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      Bacterial Corneal Ulcers among Arabs in Kuwait


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          A retrospective clinicomicrobiological study of 228 patients with bacterial corneal ulcers was performed. Positive cultures of corneal ulcer samples were obtained from 68% of all patients. A high incidence of Staphylococcus epidermidis was isolated from patients’ ulcers, Staphylococcus aureus, Pseudomonas, Streptococcus pneumoniae, and Streptococcus were the next most frequent pathogens. Of some help in identifying the causative organism were the locations of the ulcer, the presence or absence of hypopyon and the frequency of perforation of the ulcer. Cephaloridine, gentamicin and polymyxin were found to be the most effective therapy. Gram strains of ulcer samples were positive for organisms in only 13 % of patients and accordingly were not considered useful in determining initial therapy of ulcers. Since corneal and conjunctival cultures in the majority of the control group were negative, one can presume that most of the S. epidermidis isolated from patients’ ulcers was exogenous in nature.

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          Author and article information

          Ophthalmic Res
          Ophthalmic Research
          S. Karger AG
          10 December 2009
          : 21
          : 3
          : 278-284
          Eye Department, Ibn Sina Hospital, Kuwait
          266820 Ophthalmic Res 1989;21:278–284
          © 1989 S. Karger AG, Basel

          Copyright: All rights reserved. No part of this publication may be translated into other languages, reproduced or utilized in any form or by any means, electronic or mechanical, including photocopying, recording, microcopying, or by any information storage and retrieval system, without permission in writing from the publisher. Drug Dosage: The authors and the publisher have exerted every effort to ensure that drug selection and dosage set forth in this text are in accord with current recommendations and practice at the time of publication. However, in view of ongoing research, changes in government regulations, and the constant flow of information relating to drug therapy and drug reactions, the reader is urged to check the package insert for each drug for any changes in indications and dosage and for added warnings and precautions. This is particularly important when the recommended agent is a new and/or infrequently employed drug. Disclaimer: The statements, opinions and data contained in this publication are solely those of the individual authors and contributors and not of the publishers and the editor(s). The appearance of advertisements or/and product references in the publication is not a warranty, endorsement, or approval of the products or services advertised or of their effectiveness, quality or safety. The publisher and the editor(s) disclaim responsibility for any injury to persons or property resulting from any ideas, methods, instructions or products referred to in the content or advertisements.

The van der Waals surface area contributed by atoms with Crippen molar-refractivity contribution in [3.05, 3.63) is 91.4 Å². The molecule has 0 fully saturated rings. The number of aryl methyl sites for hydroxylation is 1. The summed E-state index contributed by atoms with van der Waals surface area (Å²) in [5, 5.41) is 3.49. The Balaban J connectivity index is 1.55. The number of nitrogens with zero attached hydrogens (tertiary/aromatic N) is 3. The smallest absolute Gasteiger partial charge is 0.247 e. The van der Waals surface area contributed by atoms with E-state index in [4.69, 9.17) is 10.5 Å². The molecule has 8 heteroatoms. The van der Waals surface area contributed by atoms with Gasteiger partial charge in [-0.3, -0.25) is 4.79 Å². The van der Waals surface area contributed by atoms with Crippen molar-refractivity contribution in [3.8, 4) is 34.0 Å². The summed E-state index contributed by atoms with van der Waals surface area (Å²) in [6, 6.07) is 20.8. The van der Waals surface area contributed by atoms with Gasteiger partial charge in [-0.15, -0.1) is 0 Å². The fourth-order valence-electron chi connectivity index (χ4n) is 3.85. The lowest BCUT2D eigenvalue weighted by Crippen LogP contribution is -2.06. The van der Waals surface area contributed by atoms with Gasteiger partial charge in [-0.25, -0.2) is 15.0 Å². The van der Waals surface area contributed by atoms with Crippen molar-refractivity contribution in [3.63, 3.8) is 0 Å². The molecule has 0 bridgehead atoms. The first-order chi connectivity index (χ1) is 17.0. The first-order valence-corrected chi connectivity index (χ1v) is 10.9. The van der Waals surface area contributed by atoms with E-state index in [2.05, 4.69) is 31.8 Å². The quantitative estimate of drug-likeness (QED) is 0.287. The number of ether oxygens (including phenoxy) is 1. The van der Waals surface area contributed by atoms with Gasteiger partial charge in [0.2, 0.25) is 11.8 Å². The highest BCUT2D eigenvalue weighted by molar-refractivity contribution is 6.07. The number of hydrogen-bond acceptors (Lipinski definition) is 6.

: 11 April 1988
          : 22 August 1988
          Page count
          Pages: 7

          Vision sciences,Ophthalmology & Optometry,Pathology
          Cephaloridine,Polymyxin,Bacterial corneal ulcer,Gentamicin,<italic>Staphylococcus epidermidis</italic>,<italic>Pseudomonas</italic>


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